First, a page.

Monday, July 13, 2015


Sam Rivers, Toronto, March, 1989

I DIDN'T KNOW MUCH ABOUT SAM RIVERS when he passed through town with Dizzy Gillespie's big band during the jazz festival in the summer of 1988. Friends who knew his reputation told me to keep an eye out for him while I shot Gillespie and his band at Roy Thompson Hall, the big prestige concert venue downtown.

I was mostly intent on capturing some decent frames of Dizzy - the only surviving bop giant still performing at the time - but I obviously had an eye for Rivers, because I caught this shot of him near the end of the show, at the end of my last roll of film.

Sam Rivers, Roy Thompson Hall, Toronto, June 1988

Somewhere between the jazz fest gig and Rivers' return to the city with Dizzy's band nine months later, I picked up a copy of Fuchsia Swing Song, Rivers' first record, and Conference of the Birds, an ECM album with bassist Dave Holland. They were very different records and I was still puzzling out Rivers' style when I shot him onstage at Berlin, an uptown supper club with a slightly dodgy reputation.

I was only vaguely familiar with the "loft jazz" scene where Rivers had recently been a key figure, but records by Rivers and the bands he performed with at Rivbea Studios were scarce and expensive even then, so I had to satisfy myself with the knowledge that Rivers had done something impossible in New York City today - renting a loft space downtown on a jobbing musician's income, where he could play for rent money and organize concerts for like-minded musicians.

Sam Rivers, Berlin nightclub, Toronto, March 1989

This time I devoted at least a third of my shots to Rivers, who was nonetheless hard to capture in the dim light of the club - a much more challenging place to shoot than the big concert venue downtown. It was a two night stand, so I must have asked Rivers at some point if he was available for a quick portrait shoot the next day; I was intent on getting a session with every reputable jazz musician who passed through town in those days.

Sam Rivers, Toronto, March 1989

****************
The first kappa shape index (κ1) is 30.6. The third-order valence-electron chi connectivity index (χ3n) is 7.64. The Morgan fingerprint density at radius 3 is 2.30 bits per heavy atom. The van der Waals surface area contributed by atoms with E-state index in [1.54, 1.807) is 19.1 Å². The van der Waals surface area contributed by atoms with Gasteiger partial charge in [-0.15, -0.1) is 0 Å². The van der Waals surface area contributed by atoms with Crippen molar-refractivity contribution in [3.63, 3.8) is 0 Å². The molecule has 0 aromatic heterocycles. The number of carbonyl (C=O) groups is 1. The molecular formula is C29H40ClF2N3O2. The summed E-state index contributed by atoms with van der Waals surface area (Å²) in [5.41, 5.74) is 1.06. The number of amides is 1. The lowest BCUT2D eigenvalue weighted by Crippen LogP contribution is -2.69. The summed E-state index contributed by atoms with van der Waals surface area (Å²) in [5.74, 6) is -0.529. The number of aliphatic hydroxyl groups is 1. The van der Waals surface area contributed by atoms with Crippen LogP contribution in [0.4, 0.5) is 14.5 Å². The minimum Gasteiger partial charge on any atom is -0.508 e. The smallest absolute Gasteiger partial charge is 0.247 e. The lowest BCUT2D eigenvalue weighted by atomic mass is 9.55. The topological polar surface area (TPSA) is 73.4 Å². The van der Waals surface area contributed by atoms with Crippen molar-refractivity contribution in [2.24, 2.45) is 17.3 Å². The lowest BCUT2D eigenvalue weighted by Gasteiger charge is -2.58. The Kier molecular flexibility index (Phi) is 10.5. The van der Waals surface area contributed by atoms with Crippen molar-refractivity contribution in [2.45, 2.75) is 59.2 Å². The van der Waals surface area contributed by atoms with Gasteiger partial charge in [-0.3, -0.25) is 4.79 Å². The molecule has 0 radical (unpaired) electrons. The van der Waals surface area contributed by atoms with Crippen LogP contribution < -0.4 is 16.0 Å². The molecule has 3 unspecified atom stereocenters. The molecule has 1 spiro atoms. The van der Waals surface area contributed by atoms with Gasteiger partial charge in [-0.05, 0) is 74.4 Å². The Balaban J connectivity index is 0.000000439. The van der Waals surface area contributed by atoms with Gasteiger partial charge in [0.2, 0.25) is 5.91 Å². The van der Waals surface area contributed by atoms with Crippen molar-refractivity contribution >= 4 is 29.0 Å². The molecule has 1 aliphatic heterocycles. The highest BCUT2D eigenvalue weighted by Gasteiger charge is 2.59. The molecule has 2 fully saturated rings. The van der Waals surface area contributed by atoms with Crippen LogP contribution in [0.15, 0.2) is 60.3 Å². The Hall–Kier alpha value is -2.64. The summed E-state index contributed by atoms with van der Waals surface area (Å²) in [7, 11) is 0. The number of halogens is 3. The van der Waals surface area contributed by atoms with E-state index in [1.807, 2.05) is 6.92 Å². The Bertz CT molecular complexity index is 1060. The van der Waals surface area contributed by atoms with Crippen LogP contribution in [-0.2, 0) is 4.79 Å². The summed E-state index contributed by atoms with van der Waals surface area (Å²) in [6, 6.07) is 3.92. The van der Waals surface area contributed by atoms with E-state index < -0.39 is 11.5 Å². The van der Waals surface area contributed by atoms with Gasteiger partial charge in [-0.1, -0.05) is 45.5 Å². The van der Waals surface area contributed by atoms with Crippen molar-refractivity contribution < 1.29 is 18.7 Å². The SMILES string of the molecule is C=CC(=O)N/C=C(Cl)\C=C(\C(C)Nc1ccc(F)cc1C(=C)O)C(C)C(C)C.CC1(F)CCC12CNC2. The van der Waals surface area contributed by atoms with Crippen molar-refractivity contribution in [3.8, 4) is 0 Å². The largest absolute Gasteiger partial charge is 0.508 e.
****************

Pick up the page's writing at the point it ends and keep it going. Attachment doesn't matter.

The tapestry was a standby background for me, which is how I know these were shot at the (now closed) Sutton Place hotel on Bay Street. I relied on fast film, pushed to pull out the grain, and whatever available light I could get in the hallway where the tapestry was hanging.

I struggled to establish some kind of rapport with Rivers while I shot - not surprising since we'd only met the day before and I was imposing on his downtime between shows. The roll I shot showcases a variety of expressions, however, so he must have been trying to meet me more than halfway; the best, I think, is the shot at the top of this post.

Sam Rivers, Toronto, March 1989

Rivers is considered an unsung figure today - a technically accomplished player who helped create a line from bop through free jazz, and who could still play "inside" enough for a band like Dizzy Gillespie's. It took me a while to get what he did, but what helped me "click" with Rivers was his duets with with Holland, where the bassist provides a bubbling riverbed of rhythm and key notes for Rivers to create long, confident storylines on top of with his tenor.

At least one of my Rivers portraits ended up in my portfolio for a couple of years, and I'm sure I printed one of the live shots for a group show of jazz photography, though I'm not sure if it made the cut. Apart from that, these shots haven't been seen in twenty years.

Sam Rivers died on Dec. 26, 2011 in Orlando, Florida.

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